During campaign season, the Biden-Harris candidacy repeatedly denounced the antagonistic attitude of the Trump administration towards undocumented refugees from this region and made that one of their key argumentative discourses. As stated before, most of the participants of the poll, despite being Guatemalan, do not represent the part of the population who has to migrate undocumented due to lack of opportunities and violence in their county. Nonetheless, the poll results reveal that the contradictions of Vice President Harris’ discourse compared to the rhetoric of the administration’s campaign created distrust among Guatemalans of all social status.

Additionally, given the history of US intervention in the region, Guatemalans are naturally weary of Vice President Harris’ announcement to establish an anti-corruption agency in Guatemala that will be overseen by the United States Department of Justice, State and Treasury Department. These news certainly contributed to the skepticism of Guatemalans towards her presence. In particular, of those among the social circle of the poll participants, who more closely represent those who were already affected by an anti-corruption commission established in Guatemala by the UN in 2016: the International Commission against Impunity in Guatemala (CICIG).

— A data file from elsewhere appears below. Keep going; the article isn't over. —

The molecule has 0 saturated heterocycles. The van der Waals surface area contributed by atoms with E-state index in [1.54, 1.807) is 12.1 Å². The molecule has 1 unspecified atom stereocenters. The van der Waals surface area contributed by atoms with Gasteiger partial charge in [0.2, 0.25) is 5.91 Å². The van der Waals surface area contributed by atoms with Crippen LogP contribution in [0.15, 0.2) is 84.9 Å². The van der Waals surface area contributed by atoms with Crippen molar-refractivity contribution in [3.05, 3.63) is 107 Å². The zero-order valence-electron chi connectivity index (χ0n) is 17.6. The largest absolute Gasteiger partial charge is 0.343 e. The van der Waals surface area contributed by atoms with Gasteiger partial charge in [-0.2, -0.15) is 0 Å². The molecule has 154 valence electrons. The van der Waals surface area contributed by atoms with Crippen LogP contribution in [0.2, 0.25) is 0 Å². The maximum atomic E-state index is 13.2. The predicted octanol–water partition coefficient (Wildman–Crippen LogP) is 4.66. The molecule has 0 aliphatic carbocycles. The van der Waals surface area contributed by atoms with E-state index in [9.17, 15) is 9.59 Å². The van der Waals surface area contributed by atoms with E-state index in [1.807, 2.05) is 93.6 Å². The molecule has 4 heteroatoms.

The data collected in this poll disclose both the perception of a group of Guatemalans towards the politics of the Biden administration in its beginning stages, as well as key aspects of Guatemalan society, such as the deep socioeconomic division and its effects on geopolitical struggles. The results of the survey, rather than addressing solutions to the US-Guatemalan economic and political relationship, uncover the disbelief that Guatemalans of even the highest social backgrounds have in US authorities.